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Jonathan Hopkins




PostPosted: Wed 29 Aug, 2007 7:03 am    Post subject: Stolen Iron Age sword recovered and returned to museum         Reply with quote

This story was pointed out to me and I thought I'd post it here. Nice to see a happy ending!

http://news.bbc.co.uk/1/hi/england/cambridgeshire/6968115.stm

Jonathan
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Joe Fults




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PostPosted: Wed 29 Aug, 2007 7:40 am    Post subject:         Reply with quote

Interesting that it was collectors who actually managed to help get it back where it belonged!
"Our life is what our thoughts make it"
-Marcus Aurelius

"Those who make peaceful revolution impossible will make violent revolution inevitable."
-John F. Kennedy
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Sam Barris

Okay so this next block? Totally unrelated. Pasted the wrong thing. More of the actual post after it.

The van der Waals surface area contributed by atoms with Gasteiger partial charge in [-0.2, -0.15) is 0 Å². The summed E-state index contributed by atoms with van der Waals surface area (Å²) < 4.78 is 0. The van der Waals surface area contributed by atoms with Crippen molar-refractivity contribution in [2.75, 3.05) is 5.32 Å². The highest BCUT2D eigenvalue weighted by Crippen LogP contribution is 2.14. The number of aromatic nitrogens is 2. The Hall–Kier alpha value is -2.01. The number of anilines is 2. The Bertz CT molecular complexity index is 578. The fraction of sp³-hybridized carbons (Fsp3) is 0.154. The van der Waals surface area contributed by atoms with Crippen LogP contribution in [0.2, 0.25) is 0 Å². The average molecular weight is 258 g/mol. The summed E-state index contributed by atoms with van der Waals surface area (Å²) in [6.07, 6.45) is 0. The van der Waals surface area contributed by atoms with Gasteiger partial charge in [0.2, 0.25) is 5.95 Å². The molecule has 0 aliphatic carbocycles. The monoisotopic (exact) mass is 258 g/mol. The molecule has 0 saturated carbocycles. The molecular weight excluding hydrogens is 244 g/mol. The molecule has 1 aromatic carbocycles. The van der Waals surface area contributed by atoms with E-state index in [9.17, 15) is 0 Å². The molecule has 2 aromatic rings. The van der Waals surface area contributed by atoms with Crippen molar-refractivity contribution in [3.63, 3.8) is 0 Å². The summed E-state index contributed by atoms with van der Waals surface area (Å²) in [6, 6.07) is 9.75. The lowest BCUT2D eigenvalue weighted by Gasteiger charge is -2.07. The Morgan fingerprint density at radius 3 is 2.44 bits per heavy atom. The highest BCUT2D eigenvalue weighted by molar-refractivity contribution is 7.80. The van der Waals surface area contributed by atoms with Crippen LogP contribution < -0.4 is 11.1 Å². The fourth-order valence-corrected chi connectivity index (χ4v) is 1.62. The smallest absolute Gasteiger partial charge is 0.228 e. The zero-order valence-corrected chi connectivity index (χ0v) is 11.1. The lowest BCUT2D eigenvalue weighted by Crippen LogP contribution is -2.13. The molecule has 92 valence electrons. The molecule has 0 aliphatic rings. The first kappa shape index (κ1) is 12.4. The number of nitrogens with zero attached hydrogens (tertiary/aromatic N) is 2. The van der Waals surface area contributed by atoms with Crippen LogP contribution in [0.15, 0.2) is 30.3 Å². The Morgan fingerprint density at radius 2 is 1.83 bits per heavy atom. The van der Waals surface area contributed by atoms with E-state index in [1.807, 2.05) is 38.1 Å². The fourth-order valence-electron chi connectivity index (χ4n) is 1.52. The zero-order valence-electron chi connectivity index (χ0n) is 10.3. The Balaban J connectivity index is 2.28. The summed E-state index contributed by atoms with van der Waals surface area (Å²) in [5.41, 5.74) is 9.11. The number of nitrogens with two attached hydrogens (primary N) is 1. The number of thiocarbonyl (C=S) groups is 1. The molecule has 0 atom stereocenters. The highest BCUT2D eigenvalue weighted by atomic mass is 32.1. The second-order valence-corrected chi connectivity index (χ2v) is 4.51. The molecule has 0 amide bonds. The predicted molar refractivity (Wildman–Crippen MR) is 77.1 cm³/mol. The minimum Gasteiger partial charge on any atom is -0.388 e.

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PostPosted: Wed 29 Aug, 2007 8:10 am    Post subject:         Reply with quote

That's outstanding. I'm imagining the recovery taking place during a fight on a burning boat at sea with a collector yelling, "It belongs in a museum!" as he defeats his adversaries with a whip. Laughing Out Loud
Pax,
Sam Barris

"Any nation that draws too great a distinction between its scholars and its warriors will have its thinking done by cowards, and its fighting done by fools." —Thucydides
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Shane Allee
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PostPosted: Thu 30 Aug, 2007 6:50 am    Post subject:         Reply with quote

The news report might be a little bit off or atleast lacking a few details because two of our own had their hands involved with finding this sword again. Nate Bell was the one who made the connection between the two swords after Peter J had sent some pictures and info about it to him. They then contacted both museums, the german blade museum and original home of the sword, to let them know it might be the stolen sword. I don't even remember how long now this has been going on, but it has taken some time. It is good that it is finally back where it belongs now.

Shane
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Chad Arnow
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PostPosted: Thu 30 Aug, 2007 10:12 am    Post subject:         Reply with quote